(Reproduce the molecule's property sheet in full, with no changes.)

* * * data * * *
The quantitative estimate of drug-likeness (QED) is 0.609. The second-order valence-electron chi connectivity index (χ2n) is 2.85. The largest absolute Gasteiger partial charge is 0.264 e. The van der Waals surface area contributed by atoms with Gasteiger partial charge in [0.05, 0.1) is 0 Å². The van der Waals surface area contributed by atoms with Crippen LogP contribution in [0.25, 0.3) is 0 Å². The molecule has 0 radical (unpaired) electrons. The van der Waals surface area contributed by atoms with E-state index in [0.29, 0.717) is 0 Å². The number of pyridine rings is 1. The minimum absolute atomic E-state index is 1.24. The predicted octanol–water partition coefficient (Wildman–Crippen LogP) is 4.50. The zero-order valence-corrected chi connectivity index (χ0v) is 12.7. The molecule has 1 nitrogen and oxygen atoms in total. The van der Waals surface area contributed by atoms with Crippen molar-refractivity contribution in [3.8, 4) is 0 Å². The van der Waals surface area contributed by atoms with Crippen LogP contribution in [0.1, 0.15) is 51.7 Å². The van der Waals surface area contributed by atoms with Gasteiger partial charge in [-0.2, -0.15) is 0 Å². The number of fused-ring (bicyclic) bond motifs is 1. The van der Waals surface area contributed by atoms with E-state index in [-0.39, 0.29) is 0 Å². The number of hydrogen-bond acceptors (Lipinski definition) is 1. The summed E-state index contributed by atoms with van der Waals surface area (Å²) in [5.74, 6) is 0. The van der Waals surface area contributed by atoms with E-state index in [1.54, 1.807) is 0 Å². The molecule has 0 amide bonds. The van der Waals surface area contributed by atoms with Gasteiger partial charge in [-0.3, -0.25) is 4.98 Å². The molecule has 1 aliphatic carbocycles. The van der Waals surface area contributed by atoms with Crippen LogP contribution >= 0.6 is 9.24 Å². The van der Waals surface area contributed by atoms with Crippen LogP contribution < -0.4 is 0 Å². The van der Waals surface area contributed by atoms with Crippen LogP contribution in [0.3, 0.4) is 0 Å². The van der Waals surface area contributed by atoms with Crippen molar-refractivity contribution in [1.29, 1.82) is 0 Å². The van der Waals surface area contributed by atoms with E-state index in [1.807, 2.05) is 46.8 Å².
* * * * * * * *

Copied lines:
The quantitative estimate of drug-likeness (QED) is 0.609. The second-order valence-electron chi connectivity index (χ2n) is 2.85. The largest absolute Gasteiger partial charge is 0.264 e. The van der Waals surface area contributed by atoms with Gasteiger partial charge in [0.05, 0.1) is 0 Å². The van der Waals surface area contributed by atoms with Crippen LogP contribution in [0.25, 0.3) is 0 Å². The molecule has 0 radical (unpaired) electrons. The van der Waals surface area contributed by atoms with E-state index in [0.29, 0.717) is 0 Å². The number of pyridine rings is 1. The minimum absolute atomic E-state index is 1.24. The predicted octanol–water partition coefficient (Wildman–Crippen LogP) is 4.50. The zero-order valence-corrected chi connectivity index (χ0v) is 12.7. The molecule has 1 nitrogen and oxygen atoms in total. The van der Waals surface area contributed by atoms with Crippen molar-refractivity contribution in [3.8, 4) is 0 Å². The van der Waals surface area contributed by atoms with Crippen LogP contribution in [0.1, 0.15) is 51.7 Å². The van der Waals surface area contributed by atoms with Gasteiger partial charge in [-0.2, -0.15) is 0 Å². The number of fused-ring (bicyclic) bond motifs is 1. The van der Waals surface area contributed by atoms with E-state index in [-0.39, 0.29) is 0 Å². The number of hydrogen-bond acceptors (Lipinski definition) is 1. The summed E-state index contributed by atoms with van der Waals surface area (Å²) in [5.74, 6) is 0. The van der Waals surface area contributed by atoms with E-state index in [1.54, 1.807) is 0 Å². The molecule has 0 amide bonds. The van der Waals surface area contributed by atoms with Gasteiger partial charge in [-0.3, -0.25) is 4.98 Å². The molecule has 1 aliphatic carbocycles. The van der Waals surface area contributed by atoms with Crippen LogP contribution >= 0.6 is 9.24 Å². The van der Waals surface area contributed by atoms with Crippen LogP contribution < -0.4 is 0 Å². The van der Waals surface area contributed by atoms with Crippen LogP contribution in [0.3, 0.4) is 0 Å². The van der Waals surface area contributed by atoms with Crippen molar-refractivity contribution in [1.29, 1.82) is 0 Å². The van der Waals surface area contributed by atoms with E-state index in [1.807, 2.05) is 46.8 Å².